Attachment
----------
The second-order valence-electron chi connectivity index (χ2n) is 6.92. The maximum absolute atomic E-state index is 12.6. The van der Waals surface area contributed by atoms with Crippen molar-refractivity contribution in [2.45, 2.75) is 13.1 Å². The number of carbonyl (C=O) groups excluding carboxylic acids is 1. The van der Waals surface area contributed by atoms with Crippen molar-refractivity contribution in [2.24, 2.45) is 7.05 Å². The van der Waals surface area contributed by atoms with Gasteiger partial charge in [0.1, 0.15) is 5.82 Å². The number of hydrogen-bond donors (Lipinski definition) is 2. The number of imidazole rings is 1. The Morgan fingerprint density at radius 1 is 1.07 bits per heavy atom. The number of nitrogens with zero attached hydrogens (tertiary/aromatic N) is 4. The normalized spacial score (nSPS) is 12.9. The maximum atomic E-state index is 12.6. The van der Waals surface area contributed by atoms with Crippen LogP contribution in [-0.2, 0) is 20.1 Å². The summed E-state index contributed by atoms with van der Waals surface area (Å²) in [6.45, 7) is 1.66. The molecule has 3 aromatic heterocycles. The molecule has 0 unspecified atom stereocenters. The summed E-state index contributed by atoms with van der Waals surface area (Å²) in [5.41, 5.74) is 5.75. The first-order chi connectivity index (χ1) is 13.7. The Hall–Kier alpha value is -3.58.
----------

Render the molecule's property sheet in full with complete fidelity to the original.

The second-order valence-electron chi connectivity index (χ2n) is 6.92. The maximum absolute atomic E-state index is 12.6. The van der Waals surface area contributed by atoms with Crippen molar-refractivity contribution in [2.45, 2.75) is 13.1 Å². The number of carbonyl (C=O) groups excluding carboxylic acids is 1. The van der Waals surface area contributed by atoms with Crippen molar-refractivity contribution in [2.24, 2.45) is 7.05 Å². The van der Waals surface area contributed by atoms with Gasteiger partial charge in [0.1, 0.15) is 5.82 Å². The number of hydrogen-bond donors (Lipinski definition) is 2. The number of imidazole rings is 1. The Morgan fingerprint density at radius 1 is 1.07 bits per heavy atom. The number of nitrogens with zero attached hydrogens (tertiary/aromatic N) is 4. The normalized spacial score (nSPS) is 12.9. The maximum atomic E-state index is 12.6. The van der Waals surface area contributed by atoms with Crippen LogP contribution in [-0.2, 0) is 20.1 Å². The summed E-state index contributed by atoms with van der Waals surface area (Å²) in [6.45, 7) is 1.66. The molecule has 3 aromatic heterocycles. The molecule has 0 unspecified atom stereocenters. The summed E-state index contributed by atoms with van der Waals surface area (Å²) in [5.41, 5.74) is 5.75. The first-order chi connectivity index (χ1) is 13.7. The Hall–Kier alpha value is -3.58.